When you rang in the New Year last month, chances are you were trying to psych yourself up to start strong on your money resolutions. And if you're like a lot of people, you probably resolved to save more cash: According to the 2016 LearnVest/Barclaycard Financial Literacy Research survey, more than a third of people said that increasing their savings was their most important short-term financial goal.
But here's the big challenge: Like a strict diet that cuts out all our favorite carbs, we tend to equate saving with depriving ourselves—which makes it easy to lose motivation for a savings resolution by month two.
So we tapped behavioral and money pros to dish out their best tips for staying inspired, in the hopes that you'll keep stashing money away toward your goal, whether it's a dream vacation a year away or a dream retirement decades away.
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Get started with a free financial assessment.
Have Your Target Locked Down
Just as you’re more likely to follow through on a New Year’s resolution when it’s specific (think: “I will work out for 45 minutes three days per week” versus a vague “I will get in shape”), having a clear financial goal will keep you on target.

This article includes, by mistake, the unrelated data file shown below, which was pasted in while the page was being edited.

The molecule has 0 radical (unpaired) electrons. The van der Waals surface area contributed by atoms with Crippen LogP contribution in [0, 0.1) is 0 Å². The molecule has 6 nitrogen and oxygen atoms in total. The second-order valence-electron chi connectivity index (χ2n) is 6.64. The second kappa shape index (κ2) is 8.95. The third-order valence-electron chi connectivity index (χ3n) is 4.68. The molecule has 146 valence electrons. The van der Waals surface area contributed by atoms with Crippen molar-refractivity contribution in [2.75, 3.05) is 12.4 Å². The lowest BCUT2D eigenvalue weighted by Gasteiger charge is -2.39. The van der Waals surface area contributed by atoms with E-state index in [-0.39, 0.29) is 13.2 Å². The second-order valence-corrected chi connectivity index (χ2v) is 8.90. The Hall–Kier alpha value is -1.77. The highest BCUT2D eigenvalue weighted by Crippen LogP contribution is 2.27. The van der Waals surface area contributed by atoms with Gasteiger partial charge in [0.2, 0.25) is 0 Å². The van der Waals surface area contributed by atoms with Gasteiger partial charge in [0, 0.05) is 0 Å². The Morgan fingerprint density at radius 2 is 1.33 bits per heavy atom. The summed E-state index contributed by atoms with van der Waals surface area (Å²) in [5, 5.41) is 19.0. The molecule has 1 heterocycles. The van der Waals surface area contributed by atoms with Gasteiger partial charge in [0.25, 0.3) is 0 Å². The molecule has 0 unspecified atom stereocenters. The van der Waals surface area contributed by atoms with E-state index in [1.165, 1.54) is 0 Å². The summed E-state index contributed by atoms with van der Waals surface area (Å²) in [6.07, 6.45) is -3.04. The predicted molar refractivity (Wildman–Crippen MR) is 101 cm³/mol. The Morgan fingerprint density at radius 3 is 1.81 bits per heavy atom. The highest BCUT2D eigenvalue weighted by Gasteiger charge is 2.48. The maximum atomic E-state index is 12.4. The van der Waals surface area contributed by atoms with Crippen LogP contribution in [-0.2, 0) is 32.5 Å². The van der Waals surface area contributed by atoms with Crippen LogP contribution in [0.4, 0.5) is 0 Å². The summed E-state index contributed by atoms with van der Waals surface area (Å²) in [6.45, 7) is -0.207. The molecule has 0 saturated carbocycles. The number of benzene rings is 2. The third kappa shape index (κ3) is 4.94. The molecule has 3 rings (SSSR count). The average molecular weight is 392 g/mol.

That means immediately nailing down what you’re saving for, how much you ultimately need and how long you have to get there. So as with the example above, rather than say “I’ll save more,” try something like “I’ll put $250 a month toward next June’s vacation,” or “I’ll save $300 a month in order to have at least $10,000 for a house down payment in three years.”
“It’s really important to be specific, because otherwise [it feels like] you’re putting money into some black hole,” says financial expert Chellie Campbell, author of “From Worry to Wealthy: A Woman’s Guide to Financial Success Without the Stress.”
Make Saving a No-Brainer—Literally
The less you have to think about putting money aside for savings, the better. Set up a monthly automatic transfer from your checking account to a separate savings account earmarked for your goal, choosing an amount that works within your budget.